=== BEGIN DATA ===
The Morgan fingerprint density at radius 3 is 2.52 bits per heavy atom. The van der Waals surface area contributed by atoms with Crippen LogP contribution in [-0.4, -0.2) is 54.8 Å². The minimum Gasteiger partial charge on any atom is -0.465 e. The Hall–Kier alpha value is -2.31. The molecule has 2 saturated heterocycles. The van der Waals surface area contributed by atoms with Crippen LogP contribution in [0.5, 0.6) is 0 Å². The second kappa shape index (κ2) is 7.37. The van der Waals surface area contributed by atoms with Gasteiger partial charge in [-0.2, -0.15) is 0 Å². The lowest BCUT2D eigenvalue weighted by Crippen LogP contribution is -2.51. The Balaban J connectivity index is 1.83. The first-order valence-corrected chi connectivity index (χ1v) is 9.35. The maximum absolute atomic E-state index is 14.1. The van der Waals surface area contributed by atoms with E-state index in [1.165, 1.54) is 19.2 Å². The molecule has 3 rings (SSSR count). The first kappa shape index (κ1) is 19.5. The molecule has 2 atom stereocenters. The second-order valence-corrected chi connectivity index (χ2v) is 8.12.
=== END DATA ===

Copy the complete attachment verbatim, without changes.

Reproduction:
The Morgan fingerprint density at radius 3 is 2.52 bits per heavy atom. The van der Waals surface area contributed by atoms with Crippen LogP contribution in [-0.4, -0.2) is 54.8 Å². The minimum Gasteiger partial charge on any atom is -0.465 e. The Hall–Kier alpha value is -2.31. The molecule has 2 saturated heterocycles. The van der Waals surface area contributed by atoms with Crippen LogP contribution in [0.5, 0.6) is 0 Å². The second kappa shape index (κ2) is 7.37. The van der Waals surface area contributed by atoms with Gasteiger partial charge in [-0.2, -0.15) is 0 Å². The lowest BCUT2D eigenvalue weighted by Crippen LogP contribution is -2.51. The Balaban J connectivity index is 1.83. The first-order valence-corrected chi connectivity index (χ1v) is 9.35. The maximum absolute atomic E-state index is 14.1. The van der Waals surface area contributed by atoms with E-state index in [1.165, 1.54) is 19.2 Å². The molecule has 3 rings (SSSR count). The first kappa shape index (κ1) is 19.5. The molecule has 2 atom stereocenters. The second-order valence-corrected chi connectivity index (χ2v) is 8.12.